Though the precise number of San Diego Unified employees actually laid off remains elusive, new numbers show overall employee ranks dropped by 857 from June 30 to Sept. 20, for a 6 percent decrease this school year. The number of people employed by the district was on the rise before the latest cuts were made, even though the student population was declining, district records show.

Ex San Ysidro superintendent Manuel Paul received $211,000 in severance pay when he resigned in 2013, after being indicted in a corruption case, as well as $80,000 in leave pay. If all goes well for the district, Paul will pay that back, plus damages and attorney fees.

Some Poway Unified School District non-teaching employees have racked up several years’ worth of vacation time beyond what they’re allowed. The district’s internal controls over vacation time were found lacking in two different audits over the last year, and former Superintendent John Collins was fired, in part, for allegedly cashing out vacation time he wasn’t entitled to.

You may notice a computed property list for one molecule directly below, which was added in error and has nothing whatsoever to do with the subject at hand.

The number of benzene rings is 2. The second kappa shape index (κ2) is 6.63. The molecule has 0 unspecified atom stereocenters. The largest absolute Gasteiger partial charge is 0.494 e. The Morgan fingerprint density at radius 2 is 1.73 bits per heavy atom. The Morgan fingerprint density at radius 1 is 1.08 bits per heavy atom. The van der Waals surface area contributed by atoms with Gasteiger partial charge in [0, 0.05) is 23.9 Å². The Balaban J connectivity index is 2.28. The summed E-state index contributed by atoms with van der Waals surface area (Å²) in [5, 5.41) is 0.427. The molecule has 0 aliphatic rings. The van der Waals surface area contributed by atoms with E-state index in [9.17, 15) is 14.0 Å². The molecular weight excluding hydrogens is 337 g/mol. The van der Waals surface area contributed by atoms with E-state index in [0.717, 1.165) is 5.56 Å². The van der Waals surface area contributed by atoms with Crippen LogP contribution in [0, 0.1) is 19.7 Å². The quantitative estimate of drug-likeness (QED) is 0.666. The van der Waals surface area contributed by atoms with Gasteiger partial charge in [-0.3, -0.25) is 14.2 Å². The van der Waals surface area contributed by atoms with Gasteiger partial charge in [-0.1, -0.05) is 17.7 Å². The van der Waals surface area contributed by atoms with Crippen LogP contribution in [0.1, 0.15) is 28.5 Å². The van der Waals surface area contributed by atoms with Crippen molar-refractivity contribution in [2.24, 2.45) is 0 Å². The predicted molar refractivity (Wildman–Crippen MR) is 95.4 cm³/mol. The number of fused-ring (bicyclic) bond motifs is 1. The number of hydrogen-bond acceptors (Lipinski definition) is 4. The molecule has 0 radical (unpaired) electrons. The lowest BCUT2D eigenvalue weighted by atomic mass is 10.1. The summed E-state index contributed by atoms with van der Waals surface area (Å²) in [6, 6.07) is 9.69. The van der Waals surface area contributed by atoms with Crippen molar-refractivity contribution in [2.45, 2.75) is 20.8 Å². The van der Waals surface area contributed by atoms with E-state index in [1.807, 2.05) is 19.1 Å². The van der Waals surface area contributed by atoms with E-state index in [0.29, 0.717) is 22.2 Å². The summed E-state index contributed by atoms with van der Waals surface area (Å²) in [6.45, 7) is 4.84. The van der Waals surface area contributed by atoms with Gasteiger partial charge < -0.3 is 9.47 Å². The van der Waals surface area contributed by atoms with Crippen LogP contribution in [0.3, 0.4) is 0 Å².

A raft of complaints prompted a San Diego Unified investigation into the school, which found problems ranging from issues with special education to improper hiring practices. The school adamantly denies the findings. School leadership and the board have been disrupted by departures, and some parents have pulled their kids out.

San Diego Unified has said the high number of teacher retirements could mean schools in wealthier neighborhoods may be impacted by the turnover just as much as low-income schools. But even once layoff notices are rescinded, the process has a bigger impact on low-income schools, which tend to have more junior employees.

San Diego Unified School District Superintendent Cindy Marten said Tuesday that teacher layoffs for the 2017-2018 school year may drop below 200, down from 952 notices this spring. Marten offered no other explanation, and district staff said this week final layoff numbers are not yet available.